- Han Solo dies. At the very least, someone you care about from the original trilogy will not survive to the end of this trilogy. Probably two or three characters, really. Maybe the droids.
- Copious callbacks to the original trilogy that straddle the line between reverence for the original trilogy and pandering to the fans who love anything that references the original trilogy.
- A sudden realization that the actors from the original trilogy are way older than everyone else in the movie.
- Ideas repurposed from the old Expanded Universe (now Star Wars Legends).
- An earnest attempt to convince you that the prequels aren't all bad.
- The heroes get captured, because that's pretty much a requirement nowadays.
- Despite starring a woman and a person of color, the film will still manage to screw up equal representation.
- The soccer-ball droid will have more charisma and depth than at least one of the other main characters.
- LENS FLA—oh, wait; wrong film. A moment where you could swear you're watching one of the Star Trek reboot movies.
- No matter what the movie is like, the fan community will not be able to agree on whether it's any good.
I'm not a betting man, but I'd put money on that last prediction. That's because The Force Awakens is arguably in an even tougher spot than the prequels were. Multiple generations of fans have had an immensely personal connection with those first three films. When Episode I debuted, it only had to live up to the impossibly high standards of the original trilogy, For Episode VII, being as good as the original trilogy won't be enough. It needs to be better.
In the last 20 years, the Special Editions have become the face of the original films, much to the chagrin of Star Wars purists. The prequel trilogy—an endless source of outrage for countless hardcore fans—and its spinoffs (e.g., The Clone Wars) have changed the landscape of the fandom, making the original trilogy a smaller and smaller part of what it means to be Star Wars. Episode VII is, perhaps, some fans' only hope of salvaging this fractured franchise. And with the Expanded Universe—the one place where Luke, Vader, the Alliance, and the Empire were still king—being thrown out almost wholesale for the sake of a new continuity, Episode VII needs to prove itself worthy of discarding the beloved Thrawn trilogy (and numerous other works) to make room for itself.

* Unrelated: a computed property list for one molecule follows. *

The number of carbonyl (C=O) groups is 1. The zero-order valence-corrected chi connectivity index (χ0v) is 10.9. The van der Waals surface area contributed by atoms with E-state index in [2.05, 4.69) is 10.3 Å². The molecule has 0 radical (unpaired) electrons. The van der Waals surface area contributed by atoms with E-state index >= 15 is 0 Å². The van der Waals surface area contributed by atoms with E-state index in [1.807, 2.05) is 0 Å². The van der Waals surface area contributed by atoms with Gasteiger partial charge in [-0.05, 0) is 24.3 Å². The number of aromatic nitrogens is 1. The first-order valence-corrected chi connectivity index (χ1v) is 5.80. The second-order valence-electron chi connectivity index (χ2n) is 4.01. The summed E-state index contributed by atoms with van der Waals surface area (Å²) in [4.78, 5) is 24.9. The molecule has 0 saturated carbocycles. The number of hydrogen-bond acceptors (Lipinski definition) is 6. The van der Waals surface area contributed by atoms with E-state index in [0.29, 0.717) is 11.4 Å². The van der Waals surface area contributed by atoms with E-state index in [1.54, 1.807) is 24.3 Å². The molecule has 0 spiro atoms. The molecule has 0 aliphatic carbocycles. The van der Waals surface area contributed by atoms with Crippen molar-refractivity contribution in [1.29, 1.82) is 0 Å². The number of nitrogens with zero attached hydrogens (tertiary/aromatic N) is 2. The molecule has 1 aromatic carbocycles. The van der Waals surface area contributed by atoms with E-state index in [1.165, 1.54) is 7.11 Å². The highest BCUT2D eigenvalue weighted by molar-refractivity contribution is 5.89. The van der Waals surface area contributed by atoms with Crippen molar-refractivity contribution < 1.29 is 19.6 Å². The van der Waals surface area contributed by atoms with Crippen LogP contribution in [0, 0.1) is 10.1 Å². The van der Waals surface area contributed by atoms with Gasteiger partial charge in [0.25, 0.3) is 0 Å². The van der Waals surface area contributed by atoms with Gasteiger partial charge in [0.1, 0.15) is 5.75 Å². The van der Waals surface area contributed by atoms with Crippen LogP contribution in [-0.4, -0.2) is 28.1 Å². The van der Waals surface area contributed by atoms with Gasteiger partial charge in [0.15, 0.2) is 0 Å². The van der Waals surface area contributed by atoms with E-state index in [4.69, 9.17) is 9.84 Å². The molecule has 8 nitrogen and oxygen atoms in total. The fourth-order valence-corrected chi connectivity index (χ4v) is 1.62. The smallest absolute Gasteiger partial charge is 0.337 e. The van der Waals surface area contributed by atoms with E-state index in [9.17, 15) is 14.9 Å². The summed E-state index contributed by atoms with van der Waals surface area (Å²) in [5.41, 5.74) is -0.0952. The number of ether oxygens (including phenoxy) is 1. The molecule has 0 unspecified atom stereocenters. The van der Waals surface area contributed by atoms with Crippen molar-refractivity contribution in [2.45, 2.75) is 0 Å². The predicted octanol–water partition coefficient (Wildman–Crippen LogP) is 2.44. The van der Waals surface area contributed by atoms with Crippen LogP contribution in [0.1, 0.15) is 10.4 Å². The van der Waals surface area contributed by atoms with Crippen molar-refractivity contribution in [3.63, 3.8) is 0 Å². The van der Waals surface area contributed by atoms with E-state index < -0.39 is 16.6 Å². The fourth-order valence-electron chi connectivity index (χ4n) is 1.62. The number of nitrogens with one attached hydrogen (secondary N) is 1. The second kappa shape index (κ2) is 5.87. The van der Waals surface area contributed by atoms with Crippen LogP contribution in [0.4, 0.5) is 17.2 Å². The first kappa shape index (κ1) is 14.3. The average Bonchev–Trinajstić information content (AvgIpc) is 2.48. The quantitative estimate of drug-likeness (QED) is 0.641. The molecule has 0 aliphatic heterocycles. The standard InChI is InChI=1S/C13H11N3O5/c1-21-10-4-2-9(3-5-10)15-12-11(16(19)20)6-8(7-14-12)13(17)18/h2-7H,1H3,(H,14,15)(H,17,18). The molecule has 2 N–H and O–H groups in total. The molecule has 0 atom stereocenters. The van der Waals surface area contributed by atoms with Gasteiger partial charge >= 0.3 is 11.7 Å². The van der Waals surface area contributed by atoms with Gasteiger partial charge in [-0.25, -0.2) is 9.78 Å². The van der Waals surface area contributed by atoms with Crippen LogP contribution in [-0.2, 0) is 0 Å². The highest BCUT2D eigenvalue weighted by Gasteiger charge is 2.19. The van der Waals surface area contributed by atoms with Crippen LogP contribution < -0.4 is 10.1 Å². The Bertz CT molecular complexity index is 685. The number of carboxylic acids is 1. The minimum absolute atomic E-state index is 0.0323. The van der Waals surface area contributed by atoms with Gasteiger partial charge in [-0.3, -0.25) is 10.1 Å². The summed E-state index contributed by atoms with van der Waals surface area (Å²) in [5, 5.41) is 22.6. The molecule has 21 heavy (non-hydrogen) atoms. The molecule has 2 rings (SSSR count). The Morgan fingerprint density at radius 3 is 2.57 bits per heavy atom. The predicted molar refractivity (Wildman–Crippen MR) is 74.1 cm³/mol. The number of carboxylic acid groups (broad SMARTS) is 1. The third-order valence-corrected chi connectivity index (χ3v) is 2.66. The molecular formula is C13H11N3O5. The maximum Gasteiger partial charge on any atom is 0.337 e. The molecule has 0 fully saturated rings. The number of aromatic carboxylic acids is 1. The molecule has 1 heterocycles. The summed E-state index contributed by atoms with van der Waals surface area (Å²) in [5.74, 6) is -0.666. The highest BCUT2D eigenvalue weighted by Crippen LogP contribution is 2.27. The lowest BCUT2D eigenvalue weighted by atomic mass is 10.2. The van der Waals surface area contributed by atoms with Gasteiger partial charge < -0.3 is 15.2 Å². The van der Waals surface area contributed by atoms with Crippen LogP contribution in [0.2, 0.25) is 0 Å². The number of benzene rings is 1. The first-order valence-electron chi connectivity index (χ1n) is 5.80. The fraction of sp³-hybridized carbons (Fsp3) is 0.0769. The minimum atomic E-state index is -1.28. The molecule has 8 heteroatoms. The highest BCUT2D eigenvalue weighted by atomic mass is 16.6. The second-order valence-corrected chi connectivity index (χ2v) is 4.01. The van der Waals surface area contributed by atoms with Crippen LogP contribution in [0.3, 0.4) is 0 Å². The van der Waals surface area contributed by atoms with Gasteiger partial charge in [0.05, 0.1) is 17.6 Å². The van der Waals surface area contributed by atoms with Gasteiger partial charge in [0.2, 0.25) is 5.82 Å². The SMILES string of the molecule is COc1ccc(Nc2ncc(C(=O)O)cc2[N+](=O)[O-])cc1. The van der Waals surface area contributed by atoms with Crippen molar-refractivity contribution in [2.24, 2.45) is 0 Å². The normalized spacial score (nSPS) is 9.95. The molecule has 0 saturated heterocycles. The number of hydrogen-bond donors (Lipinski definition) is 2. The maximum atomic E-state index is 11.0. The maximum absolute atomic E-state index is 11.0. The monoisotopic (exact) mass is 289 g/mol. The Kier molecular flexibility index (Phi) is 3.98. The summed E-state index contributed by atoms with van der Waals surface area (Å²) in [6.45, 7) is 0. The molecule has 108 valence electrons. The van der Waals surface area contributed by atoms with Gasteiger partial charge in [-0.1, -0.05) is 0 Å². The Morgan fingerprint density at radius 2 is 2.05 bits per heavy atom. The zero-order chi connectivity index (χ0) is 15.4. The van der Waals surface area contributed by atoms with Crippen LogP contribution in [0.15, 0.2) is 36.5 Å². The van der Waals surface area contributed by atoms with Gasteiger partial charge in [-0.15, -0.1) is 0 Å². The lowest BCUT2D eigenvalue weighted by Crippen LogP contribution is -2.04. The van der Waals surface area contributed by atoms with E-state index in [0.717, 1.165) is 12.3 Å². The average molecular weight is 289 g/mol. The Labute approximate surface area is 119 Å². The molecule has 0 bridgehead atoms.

"At least it's better than the prequels" won't cut it. There is a lot riding on this movie. It's a real-life Anakin Skywalker: The one we've all been hoping for to bring balance, but the one that's probably going to tear us apart for it to happen. Whether the movie ends up being marvelous, mediocre, or mortifying, I don't imagine it will simultaneously be able to satisfy those who long for the original trilogy and those who like all of Star Wars, justify rewriting the continuity, and unite fans in excitement about the direction of the entire franchise.